"What I do isn't just guitar playing and singing. I'm not the best at either one of those," he told AFP in an interview in January 2021.
"What I'm really good at is breaking the fourth wall. Taking you on a little trip," he continued.
"Making you laugh, so then I can make you cry. That's my job."
'Love making music'
CSNY faded in and out of popularity and underwent several reincarnations, with Young occasionally breaking off and going his own way. Other members also did some solo work or linked up in various duet combinations.
But the band never recovered from personal fallout between Crosby and both Nash and Young. As the four aged, Stills was the only one still speaking with Crosby.
"I think CSNY was a very good thing," Crosby told AFP in 2021. "And I'm very proud of it. And I think it's very finished."
Crosby had a successful solo career, releasing eight studio albums and a number of live and compilation records.
"Normally, as you get older, you sort of peter out. You write less," he said.
Writing with friends and his son James "extended my life as a writer tremendously," he told AFP. "I just love making music."
Crosby had a vibrant working relationship with folk legend Joni Mitchell, producing her debut record, 1967's "Song to a Seagull."
The pair had a brief, tumultuous romance, eventually rekindling a friendship that endured well into their twilight years.
For all of his musical influence, Crosby was perhaps just as known for his extraordinarily large life -- one brimming with tragedy, love affairs, romantic bad blood, addiction and an ultimate return from the edge.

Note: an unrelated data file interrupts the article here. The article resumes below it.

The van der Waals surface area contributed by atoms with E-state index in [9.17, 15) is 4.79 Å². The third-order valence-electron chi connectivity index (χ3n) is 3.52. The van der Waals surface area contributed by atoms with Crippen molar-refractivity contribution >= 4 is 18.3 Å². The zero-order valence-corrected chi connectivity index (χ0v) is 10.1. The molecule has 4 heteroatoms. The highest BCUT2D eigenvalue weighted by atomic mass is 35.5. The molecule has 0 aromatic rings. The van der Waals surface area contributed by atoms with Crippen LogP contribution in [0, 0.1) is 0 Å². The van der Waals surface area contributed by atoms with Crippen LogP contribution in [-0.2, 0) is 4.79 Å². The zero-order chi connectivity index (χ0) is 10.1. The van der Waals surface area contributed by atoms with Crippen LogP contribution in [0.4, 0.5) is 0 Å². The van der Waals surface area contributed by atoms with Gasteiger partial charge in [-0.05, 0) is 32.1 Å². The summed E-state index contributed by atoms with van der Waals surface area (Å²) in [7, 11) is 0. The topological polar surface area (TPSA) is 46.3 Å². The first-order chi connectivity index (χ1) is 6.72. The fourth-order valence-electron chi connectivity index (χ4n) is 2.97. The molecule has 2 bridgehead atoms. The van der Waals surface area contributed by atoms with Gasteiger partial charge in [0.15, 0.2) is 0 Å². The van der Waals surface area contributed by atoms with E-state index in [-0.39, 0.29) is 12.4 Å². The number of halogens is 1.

"I think I didn't have a clue," he said of his young life in the 2019 documentary. "I don't think I was a good lover. I don't think I was a good person, companion. I think I was selfish. And wacko. And I got more wacko as time went on."
"There was boundaries I crossed that you haven't thought of yet."
His girlfriend Christine Hinton died in a car crash in 1969 while taking their cats to the vet, a devastating event that triggered Crosby's spiral into cocaine and heroin addiction.
"Addiction takes you over like fire takes over a burning building," he said. "I went completely off the rails."
In 1983, a court convicted him of cocaine possession and carrying a loaded pistol. He served five months behind bars before release on parole.
A litany of health problems accompanied his hard living, including diabetes, several heart attacks and a liver transplant due to Hepatitis C in 1994.
But he weaned himself off hard drugs and spent his last several decades experiencing a creative renaissance, swinging between touring and enjoying life in California with his wife since 1987, Jan Dance.
He only smoked weed -- and found Twitter fame for both his pithy quips and social media reviews of fans' joints.
"Time is the final currency. And so how do you spend it?" he said in the documentary. "I want to be a guy who is loving... that's what I'm striving for."
"I like loving my children and my wife and my dogs," he continued.
"And my music."